The expectations of life depend upon diligence; the mechanic that would perfect his work must first sharpen his tools.
My father in law owns a hardware store in a small town. When my wife and I first got married I would ask for a new tool for Christmas. I started to accumulate many tools and thought I could tackle some big home improvement projects. Lucky for me my father in law was able to help me out and guide me how to complete the job. I learned a valuable lesson that just possessing a tool does not make you carpenter or plumber. I think I watched This Old House and thought it looked so easy.
Just buying some software for your remote team won’t make them more productive either. I always enjoy the comment that I have heard many times, “we have Jira so we are agile.” If only it was that easy. Much like my hopes of being a carpenter, tools require knowledge to be used correctly and proficiently.
Have you determined the best process for your team?
Does your technology support that?
Does it facilitate connections?
As I mentioned in the introduction too many times we let the tools dictate our process. I harp on Jira as I have had many people start using it and then want to change or modify the flow. This reminds me of some advice Brandon Carlson from Lean Techniques shared with a group of us. “Never let the technology dictate your process you have everything backward.” He suggested first creating your own process outside of the technology. We could use a low-tech solution with sticky notes and index cards to find the optimal process. Then find technology to fit how you work. Insightful advice that many of us will get wrong.
What criteria do you want to compare things on? For some, it might be the speed of which you can implement the solution. Others may look at does it work with other systems or how much training does it take. Take some time to identify the criteria and it helps to add a weighting to each of the items. This can help find a decision on how much each part should factor into the final decision.
As you develop your process and identify criteria engage the whole group for feedback. Make sure you have a few different venues that you get everyone’s opinion. Some may speak up in a group meeting, where others need time to think and maybe respond from an email or private conversation. Each team member may have different responsibilities so it is good to hear their ideas. For instance, I used to work with a guy who did some processing that no one else did. We made one decision without asking him and came to regret it.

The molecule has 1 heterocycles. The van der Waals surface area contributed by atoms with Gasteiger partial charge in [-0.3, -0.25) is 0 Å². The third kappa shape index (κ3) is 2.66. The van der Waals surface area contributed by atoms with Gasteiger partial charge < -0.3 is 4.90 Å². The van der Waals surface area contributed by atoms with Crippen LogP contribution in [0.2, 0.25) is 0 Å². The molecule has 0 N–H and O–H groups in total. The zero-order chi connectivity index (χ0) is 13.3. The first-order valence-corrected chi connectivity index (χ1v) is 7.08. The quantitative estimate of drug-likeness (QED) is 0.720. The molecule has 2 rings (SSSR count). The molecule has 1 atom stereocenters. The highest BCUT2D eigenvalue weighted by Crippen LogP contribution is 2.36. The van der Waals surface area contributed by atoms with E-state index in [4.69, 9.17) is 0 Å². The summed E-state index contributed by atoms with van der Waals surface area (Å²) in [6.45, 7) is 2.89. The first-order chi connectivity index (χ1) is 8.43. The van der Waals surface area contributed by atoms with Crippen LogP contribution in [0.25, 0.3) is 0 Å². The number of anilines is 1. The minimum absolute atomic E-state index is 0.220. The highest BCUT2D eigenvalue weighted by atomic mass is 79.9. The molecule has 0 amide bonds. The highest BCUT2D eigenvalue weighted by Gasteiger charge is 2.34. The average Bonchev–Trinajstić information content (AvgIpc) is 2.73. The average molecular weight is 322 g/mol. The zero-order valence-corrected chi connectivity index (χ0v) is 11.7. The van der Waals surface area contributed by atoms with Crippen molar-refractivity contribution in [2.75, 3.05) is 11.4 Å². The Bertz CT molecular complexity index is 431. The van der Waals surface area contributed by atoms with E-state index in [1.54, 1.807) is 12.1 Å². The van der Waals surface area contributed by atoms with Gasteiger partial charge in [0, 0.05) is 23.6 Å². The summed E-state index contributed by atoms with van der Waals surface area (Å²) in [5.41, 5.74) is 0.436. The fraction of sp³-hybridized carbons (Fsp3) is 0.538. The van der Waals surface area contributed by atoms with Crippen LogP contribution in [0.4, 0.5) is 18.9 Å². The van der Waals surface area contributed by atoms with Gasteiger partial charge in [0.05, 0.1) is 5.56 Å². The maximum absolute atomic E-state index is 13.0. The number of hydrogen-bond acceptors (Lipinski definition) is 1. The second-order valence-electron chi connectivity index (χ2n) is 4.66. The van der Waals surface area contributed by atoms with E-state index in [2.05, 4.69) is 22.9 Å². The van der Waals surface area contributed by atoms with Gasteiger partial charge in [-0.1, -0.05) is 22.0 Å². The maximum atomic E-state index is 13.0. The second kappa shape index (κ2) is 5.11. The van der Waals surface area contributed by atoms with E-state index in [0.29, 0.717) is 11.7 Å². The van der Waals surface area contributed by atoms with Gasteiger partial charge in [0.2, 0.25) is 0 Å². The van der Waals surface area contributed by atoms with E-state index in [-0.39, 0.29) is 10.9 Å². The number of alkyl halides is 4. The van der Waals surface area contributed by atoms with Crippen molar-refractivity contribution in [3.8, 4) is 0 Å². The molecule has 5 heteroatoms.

Communication is always important, with remote teams that connection is a vital link. Make sure your process and procedures promote connection and interaction. In reviewing some technology you can tell they had a remote team in mind when they put it together. Other systems seem to understand the importance. It should be easy to collaborate and pass information around not cumbersome.
I have two brothers who work in finance. They periodically have to travel to meet the managers of a company their respective firms might invest in. They review their financial statements and interview the key players. This is called doing their “due diligence.” Once you have your criteria outlined you need to start to evaluate your options. I admit I can be one who would sometimes skip the evaluation and make a decision. This has led me to many hasty decisions, so please take your time and check all of the options thoroughly.
I read a history of President Jimmy Carter. It mentioned how he was a Nuclear Engineer by training. He would often analyze things completely. They described him as having “paralysis of analysis”. Where I can be quick to make a decision some of us will get bogged down in trying to make the perfect decision. There is never enough time to completely analyze all options. Make sure you set a timeframe to have a decision made. Then use your time wisely and come to a conclusion.
You have made a decision on your tools and now you need a plan to train and educate your team. Getting everyone up to speed will take time. It can be best to identify your lead team of people who will pick this up quickly. Try to find a people from a few teams if you have multiple remote teams to update. This is the train the trainer philosophy that you can have people ready to educate and answer others questions.
Once you have things in place it is good to re-evaluate things and see where things were missed. Did you identify everything manually first? Did you skip some steps? Maybe you need to update your training plan to add some additional communication. Maybe some sales representatives were misleading customers as you left them out of the loop. Whatever came up take note so it doesn’t happen again. Does the tool fall short in some way? It may need to be changed a bit to meet everyone’s needs.
What stumbling blocks did you run into making a decision?
How did the training for remote team go?
Did you re-evaluate your decision and find contingencies?
As technology changes that your remote team can use, we need to see if we are using the right tools. What works today might become irrelevant soon. It can be helpful to have a member of the team who can keep an eye out for new tools. Make sure they support your process and don’t fall prey to the new shiny object. The business needs to continue running.